With the last remaining banks closing in Mount Maunganui and Greerton town centres, people who are not digitally connected are being advised to do so before it’s too late.
Bank of New Zealand has announced it will close these branches on December 24 and the Katikati branch will close between February and March next year.
Age Concern Tauranga general manager Tanya Smith says some people who use these banks are going to struggle to get to branch now, especially if they’re not confident drivers, have health issues or have difficulty using public transport.
She’s concerned for those people who don’t have the internet or smart devices and have always relied on cash or cheques.
Her advice is to get to a branch now and talk to staff about the options available like setting up direct debits for bills and getting Eftpos cards.
“Start having conversations, don't leave it until the banks have closed, until cheques have stopped being used. Educate yourself now, find out what's available.”
Tanya recommends taking a family member or someone that has enduring power of attorney if people aren’t confident going alone.
Phone banking can be hard for hearing impaired people and remembering pins can also be a problem for those with memory difficulties, says Tanya.
Banks are often a place of social connection for the older community so that is being lost as well, she says.
Tauranga and Western Bay of Plenty Grey Power president Jennifer Custins says people often have a longstanding relationship with bank staff that will be lost when branches close.
“It’s that isolation we’re more worried about rather than the mechanics of whether somebody can learn to use the internet or not.”
She recommends people learn to use internet banking if they can and replace their trip to the bank with another outing to keep themselves connected and emotionally and mentally healthy.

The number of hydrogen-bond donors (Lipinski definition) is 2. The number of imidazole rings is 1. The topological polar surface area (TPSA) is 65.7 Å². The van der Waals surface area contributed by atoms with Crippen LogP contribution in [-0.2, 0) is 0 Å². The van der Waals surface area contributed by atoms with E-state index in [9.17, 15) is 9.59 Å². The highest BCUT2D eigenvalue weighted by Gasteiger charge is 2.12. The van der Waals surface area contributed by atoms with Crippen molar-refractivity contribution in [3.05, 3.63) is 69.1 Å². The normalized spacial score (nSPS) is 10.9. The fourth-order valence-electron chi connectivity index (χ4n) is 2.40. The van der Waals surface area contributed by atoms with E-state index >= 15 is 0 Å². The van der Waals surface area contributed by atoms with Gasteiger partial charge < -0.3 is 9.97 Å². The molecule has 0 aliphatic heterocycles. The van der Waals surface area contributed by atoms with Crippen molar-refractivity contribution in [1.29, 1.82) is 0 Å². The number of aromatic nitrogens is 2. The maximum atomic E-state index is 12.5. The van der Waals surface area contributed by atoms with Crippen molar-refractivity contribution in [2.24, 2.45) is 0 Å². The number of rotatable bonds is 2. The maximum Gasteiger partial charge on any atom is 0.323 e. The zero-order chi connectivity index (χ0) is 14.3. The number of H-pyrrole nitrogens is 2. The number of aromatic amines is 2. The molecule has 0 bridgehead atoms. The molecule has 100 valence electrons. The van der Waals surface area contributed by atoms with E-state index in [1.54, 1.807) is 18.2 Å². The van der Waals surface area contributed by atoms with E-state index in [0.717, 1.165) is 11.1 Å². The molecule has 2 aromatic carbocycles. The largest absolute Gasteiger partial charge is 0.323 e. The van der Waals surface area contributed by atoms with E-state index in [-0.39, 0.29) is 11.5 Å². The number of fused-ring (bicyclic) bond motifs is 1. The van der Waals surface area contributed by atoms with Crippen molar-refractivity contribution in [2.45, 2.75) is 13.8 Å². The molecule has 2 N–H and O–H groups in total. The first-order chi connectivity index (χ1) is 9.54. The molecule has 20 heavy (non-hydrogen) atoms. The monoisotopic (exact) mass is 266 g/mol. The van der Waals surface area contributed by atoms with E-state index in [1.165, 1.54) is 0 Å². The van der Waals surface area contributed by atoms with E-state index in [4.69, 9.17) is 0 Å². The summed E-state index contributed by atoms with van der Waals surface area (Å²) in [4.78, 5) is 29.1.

About 800 people have used the Greerton branch and 500 the Mount Maunganui branch more than once in the last six months, says a BNZ spokesperson.
He says the customers connected to those branches have high digital enablement - at 74 per cent for Greerton and 79 per cent for Mount Maunganui.
When the branches close a Smart ATM will remain in both centres that will be able to do traditional over-the-counter transactions like deposits and withdrawals.
BNZ will also hold digital banking sessions that customers can book in for and there is an over 50s phone line that is helping older people get familiar with phone banking as well, says the spokesperson.
BNZ will close 38 branches nationally over the next year and chief customer officer Paul Carter says COVID-19 has accelerated the trend of people using digital services or banking over the phone.
He says around three quarters of their customers are digitally active.
Paul says historical ways of banking like cash and cheque transactions have fallen significantly and the majority of transactions conducted in BNZ’s branches have moved to their Smart ATMs and online.
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